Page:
Frequently Asked Questions

When an individual, group of people or corporation invent something, they would typically apply for the right or title to their idea so that no one else can use the idea for their gain. A patent is a legal right that is granted a by a government or group of governments to the inventors to give them protection from other parties’ use of the developer’s ideas.

Each country has an agency or government department that is responsible for patent the request. Due to the cooperation on intellectual property rights by many countries, one need not apply for a patent in every country as a patent applied for, for example, in the US automatically covers many jurisdictions in Asia, Europe, and the Pacific. To apply for a patent in the US, an application has to be filed at the United States Patent and Trademark Office (USPTO). The applicant has to pay the relevant filing fees.

An application has to contain the following information:

  • Names of all inventors and their residences
  • Correspondence details e.g. address, email, and telephone number.
  • The title and a brief summary of the patent
  • A detailed description of the idea or invention including any drawings of the invention

Patent protection can catalyze unparalleled business success by actualizing an edge over competitors. It will prevent latecomers from gaining ground, and copycats from reaping harvests where they never sowed. It enforces a warning to all market players regarding the perils of infringement but most of all; it activates an enterprise’s chances of becoming a market leader..

Patent protection can be the very crux of an enterprise, and in such a case, it should seamlessly align with the cumulative purposes of the firm. Business goals should be properly clarified based on the destination in which the management seeks to steer the establishment. The role of patent protection should be highlighted to arrive at the importance with which it should be treated.

A patent licensing agreement is a guarantee that an inventor will get to receive a return on the investment made since it dictates the revenue sharing systems and the extent of exploitation of a patent. With a patent licensing agreement, an inventor can easily protect and control manufacturing by offering specific partners the rights to produce the products.

A website is a conglomerate of different cogs with particular functions that come together to give useful output to the end user. There is the content, design aspects, the code that does the crunching and even the user’s computer. This multifaceted nature makes it impossible to patent an entire site, but as can be deduced, it is quite possible to patent individual components.

Sadly, it is not possible to comprehensively patent a website. However, there are aspects of the site you can adequately protect to keep your brainchild from ravenous competitors. A patent is only issuable if an object or idea fulfills 3 conditions. First, it must be non-obvious: it cannot be something that someone can easily figure out as a logical step to a process. Then, it must be new – meaning that it has to be a brand-new invention that has never seen the light of day. Finally, it has to be useful by addressing genuine real life problems or by offering a better way of achieving something.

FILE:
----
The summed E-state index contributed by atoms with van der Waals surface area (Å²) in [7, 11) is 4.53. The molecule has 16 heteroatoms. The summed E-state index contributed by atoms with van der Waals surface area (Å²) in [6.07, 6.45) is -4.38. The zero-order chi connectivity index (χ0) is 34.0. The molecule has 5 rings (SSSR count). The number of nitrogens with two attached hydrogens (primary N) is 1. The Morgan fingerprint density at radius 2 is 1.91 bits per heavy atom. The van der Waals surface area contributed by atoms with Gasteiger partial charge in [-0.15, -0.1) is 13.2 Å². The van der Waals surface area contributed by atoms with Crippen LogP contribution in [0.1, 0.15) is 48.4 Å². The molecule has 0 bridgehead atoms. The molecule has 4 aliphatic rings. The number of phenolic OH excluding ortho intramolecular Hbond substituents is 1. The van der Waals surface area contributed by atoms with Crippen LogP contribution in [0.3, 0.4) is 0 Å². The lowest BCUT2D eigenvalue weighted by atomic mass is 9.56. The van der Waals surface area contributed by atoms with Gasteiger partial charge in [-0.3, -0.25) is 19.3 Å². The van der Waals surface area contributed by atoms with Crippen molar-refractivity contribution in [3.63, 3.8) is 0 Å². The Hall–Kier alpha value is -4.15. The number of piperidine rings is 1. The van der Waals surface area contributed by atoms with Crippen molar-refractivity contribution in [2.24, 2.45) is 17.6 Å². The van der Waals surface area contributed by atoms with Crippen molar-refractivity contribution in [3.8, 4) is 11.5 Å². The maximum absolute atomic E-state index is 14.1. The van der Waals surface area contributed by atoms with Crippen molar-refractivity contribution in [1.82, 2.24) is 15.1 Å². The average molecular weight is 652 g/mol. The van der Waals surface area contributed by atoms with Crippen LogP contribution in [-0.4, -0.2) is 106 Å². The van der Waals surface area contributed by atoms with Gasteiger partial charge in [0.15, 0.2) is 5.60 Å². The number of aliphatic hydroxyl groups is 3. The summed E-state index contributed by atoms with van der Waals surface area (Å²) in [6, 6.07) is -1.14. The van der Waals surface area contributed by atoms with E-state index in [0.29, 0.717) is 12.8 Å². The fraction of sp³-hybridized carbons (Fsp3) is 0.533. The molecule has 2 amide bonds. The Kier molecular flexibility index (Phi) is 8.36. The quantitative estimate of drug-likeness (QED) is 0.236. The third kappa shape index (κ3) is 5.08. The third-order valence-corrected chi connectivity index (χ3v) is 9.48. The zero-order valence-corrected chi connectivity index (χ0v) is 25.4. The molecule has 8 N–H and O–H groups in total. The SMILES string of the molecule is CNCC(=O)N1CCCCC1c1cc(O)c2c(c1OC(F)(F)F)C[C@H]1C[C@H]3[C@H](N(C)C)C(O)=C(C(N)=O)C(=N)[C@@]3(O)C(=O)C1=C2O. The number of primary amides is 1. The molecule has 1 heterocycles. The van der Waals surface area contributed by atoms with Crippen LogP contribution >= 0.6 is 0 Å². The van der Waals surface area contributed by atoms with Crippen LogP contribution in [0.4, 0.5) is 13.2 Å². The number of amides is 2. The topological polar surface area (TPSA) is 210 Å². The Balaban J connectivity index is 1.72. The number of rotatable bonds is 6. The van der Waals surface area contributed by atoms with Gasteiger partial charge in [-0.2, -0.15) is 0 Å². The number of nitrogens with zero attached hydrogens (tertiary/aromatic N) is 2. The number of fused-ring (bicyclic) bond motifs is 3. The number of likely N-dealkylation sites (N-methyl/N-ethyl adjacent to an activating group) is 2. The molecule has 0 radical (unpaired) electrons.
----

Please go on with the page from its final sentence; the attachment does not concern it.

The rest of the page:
The word patent troll is used to describe corporations or individuals that misuse patents as a business strategy. It gets the patents being sold at auctions by bankrupt entities that try to liquidate their assets or by carrying out enough research as proof that they had the idea first. The trolls can file lawsuits against infringing companies or just hold the patent without trying to practice the idea or innovation to keep their firm’s productivity at a standstill.

Patent trolling has traditionally been more prevalent in the US than in Europe. The difference in the levels of trolling between the US and Europe is primarily due to the different legal systems.. In Europe, the legal system requires the loser to pay for all the legal costs incurred in the suit. Until 2014, in the US, each party was responsible for paying its own legal costs. The potentially high cost in Europe was thus a key deterrent to potential companies that engage in patent trolling.

To combat the trolls, the License on Transfer (LoT) network was established to pool patents which would be cross-licensed in the event of a triggering event. A triggering event could arise, for example, if a patent falls to an entity that is not in the LoT network or when a LoT member either became a patent troll or was absorbed by one.